RE: Where’s my Nespresso Sugar? 50 Shades of Sugar, please.

IMG_20151219_164357It’s that time of the year again. You’re hunting for christmas presents. You find yourself caught in both physical shopping spaces as well as on e-commerce websites. This year’s annual Christmas routine brought me into the Nespresso store. Accidentally something positioned as “Nespresso compatible sugar” caught my eye. It was an instant flashback to thoughts I had four years ago, in a blog post called “where’s my Nespresso sugar?”  I believe it’s very cool to see Nespresso introduce this sugar (regardless of the fact that this is pure marketing trickery). However, I feel like they left loads of opportunities behind them when implementing.

What’s next for “Nespresso Sugar”? 

I think what we might see next is a complete range of sugars. That’s fully in line with the coffee range. And it also makes sense. There are many sugars in the world. And many tastes in the world. In this respect, Nespresso could easily market different kind of “sugars”. While doing so, they could have a look at the sugar packaging. Clearly, today’s packaging is not branded as the coffee is. It doesn’t breathe emotion. Redesign of the sugar package is highly recommended. Not only in terms of branding and identity, also with regards to “usability”.

Furthermore, why not push it a little further and conceive “coffee+sugar combos”?

Tipos-de-Açúcar

50 Shades of Sugar. What else? 

So to introduce their sugar product line, Nespresso could launch a very cool campaign from the concept “50 shades of sugar.”

Think about the power of this concept for both traditional advertising and so-called new inbound marketing communication.

Is sugar truly a money-maker? What about milk: 50 shades of white? 

I noticed Nespresso is recently starting to push their “coffee + milk” machines. Would it be a good idea to have a “50 shades of white” milk line? What can be said about coffee and sugar, holds also true for milk.

MD_types-of-milk

Looking forward to some creative communications about milk and sugar, Nespresso!

 

 

 

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Google: a new phase in brand management techniques?

Google is without a doubt one of today’s global brands. What’s remarkable, it gained that position without deploying branding techniques previously known as effective. If one compares the manner by which the Google brand grew to the strategy used by brand institutes like P&G or Unilever, one might believe a new phase arrived.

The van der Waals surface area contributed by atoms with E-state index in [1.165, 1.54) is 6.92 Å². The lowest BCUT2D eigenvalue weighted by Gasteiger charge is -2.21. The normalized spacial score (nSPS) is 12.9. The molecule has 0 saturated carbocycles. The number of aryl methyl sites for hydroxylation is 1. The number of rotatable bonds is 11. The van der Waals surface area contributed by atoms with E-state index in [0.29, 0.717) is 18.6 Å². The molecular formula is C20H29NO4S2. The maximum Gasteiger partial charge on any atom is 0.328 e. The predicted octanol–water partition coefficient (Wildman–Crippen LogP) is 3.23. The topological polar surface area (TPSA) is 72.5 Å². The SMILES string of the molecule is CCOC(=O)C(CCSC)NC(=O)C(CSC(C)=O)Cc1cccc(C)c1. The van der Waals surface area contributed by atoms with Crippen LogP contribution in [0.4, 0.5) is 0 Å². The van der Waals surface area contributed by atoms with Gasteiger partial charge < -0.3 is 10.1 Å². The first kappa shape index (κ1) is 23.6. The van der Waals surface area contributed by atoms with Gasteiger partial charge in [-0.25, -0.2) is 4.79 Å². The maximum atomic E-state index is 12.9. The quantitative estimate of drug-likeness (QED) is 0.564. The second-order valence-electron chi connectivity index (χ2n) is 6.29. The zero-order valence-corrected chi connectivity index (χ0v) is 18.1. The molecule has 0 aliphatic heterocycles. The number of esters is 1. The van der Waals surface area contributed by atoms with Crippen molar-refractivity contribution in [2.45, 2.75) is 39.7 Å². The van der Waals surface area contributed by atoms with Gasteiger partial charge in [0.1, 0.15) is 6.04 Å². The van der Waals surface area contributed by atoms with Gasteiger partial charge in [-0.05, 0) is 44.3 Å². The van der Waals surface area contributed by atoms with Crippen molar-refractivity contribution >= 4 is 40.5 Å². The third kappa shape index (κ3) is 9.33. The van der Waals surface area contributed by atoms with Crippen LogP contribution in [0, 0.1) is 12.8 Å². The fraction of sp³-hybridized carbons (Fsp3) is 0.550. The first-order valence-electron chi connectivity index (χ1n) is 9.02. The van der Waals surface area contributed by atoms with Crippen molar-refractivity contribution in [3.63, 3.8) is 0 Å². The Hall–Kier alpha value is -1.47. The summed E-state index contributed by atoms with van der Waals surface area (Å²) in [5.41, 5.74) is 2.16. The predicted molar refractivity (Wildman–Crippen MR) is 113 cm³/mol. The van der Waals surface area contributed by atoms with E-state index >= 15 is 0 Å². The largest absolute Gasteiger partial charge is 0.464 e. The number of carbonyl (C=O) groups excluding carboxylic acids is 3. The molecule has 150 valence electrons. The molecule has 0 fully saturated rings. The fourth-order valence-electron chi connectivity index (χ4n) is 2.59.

1. Google & adverts

Marketing used to follow this logic: manufacture with the lowest cost and spend money on adverts. This will do the trick. Google (almost) used no adverts (as far as we know). They relied on “viral” and pr to build the brand. Funny aspect: ads are Google’s main source of revenue.

Google logo - bert&ernie style

Google logo - bert&ernie style

2. Branding: corporate design, corporate identity

It used to be important to have a consistent display of the corporate design / identity. To simplify: the logo has to look always and everywhere the same. Google plays with its logo – expressing change and hence its identity (?). Equally striking are the options to customize your homepage (e.g. by modifying the background). What’s more the corporation itself encourages users to personalize their homepage: have a look at the movie below.

3. Product extensions and sub-branding

Strategy deployed by the big brand institutes was in fact one of “sub-branding”. Every product was conceived as a separate brand. An element that could explain the power of the brand Google is the fact that nothing is in fact sub-branded. Google is actively creating product extensions that all become an part of the brand google (e.g.: Google Mail to Google Maps) to ensure that it can grow beyond search. Other corporations such as Unilever choose to build a brand for each product, ending up with a big portfolio of different brand names.

Unilever branding techniques: sub-branding

Unilever branding techniques: sub-branding

Does this introduce a new stage in brand building?

Does this make the profession of brand management totally different?

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